A recent editorial (July 12) discussed the deplorable six-year Washington college graduation rates. Having taught at EWU for 30 years, I am aware of some reasons why students take so long to graduate.
It starts with incoming students’ lack of college preparedness. All universities have to devote resources teaching remedial courses because of deficiencies in high school pre-college curricula. Many incoming students are poorly advised about the appropriate sequence of their proposed academic careers, which results in course choices that may be irrelevant thus delaying their academic progress.
Having perused many student transcripts, it is clear that some students consider university to be a health club. Students pack their schedules with courses of yoga, weightlifting, ballet, ‘fast’ fitness, etc., rather than taking academic courses in their major.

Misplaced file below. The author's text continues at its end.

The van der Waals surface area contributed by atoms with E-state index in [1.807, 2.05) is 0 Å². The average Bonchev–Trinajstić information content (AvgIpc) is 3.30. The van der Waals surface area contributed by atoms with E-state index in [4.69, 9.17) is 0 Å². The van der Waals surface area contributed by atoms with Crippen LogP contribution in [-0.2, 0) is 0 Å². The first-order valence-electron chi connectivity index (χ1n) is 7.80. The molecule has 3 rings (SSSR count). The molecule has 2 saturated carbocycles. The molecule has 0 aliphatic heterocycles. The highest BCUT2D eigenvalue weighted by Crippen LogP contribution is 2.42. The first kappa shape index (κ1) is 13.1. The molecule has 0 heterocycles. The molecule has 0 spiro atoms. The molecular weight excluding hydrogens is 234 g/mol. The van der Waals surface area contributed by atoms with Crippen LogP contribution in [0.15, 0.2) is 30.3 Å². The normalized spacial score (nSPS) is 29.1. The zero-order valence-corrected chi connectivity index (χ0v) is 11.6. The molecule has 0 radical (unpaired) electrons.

At EWU, the ratio of administrators to students has increased in recent years; the ratio of faculty to students has not. This has inevitably resulted in a decrease in course availability, again causing delays in graduating.
Another factor particularly relevant to EWU is related to the fact that over 50 percent of EWU students work full or part time. Besides affecting performance, it means that many students cannot take a full academic load some terms.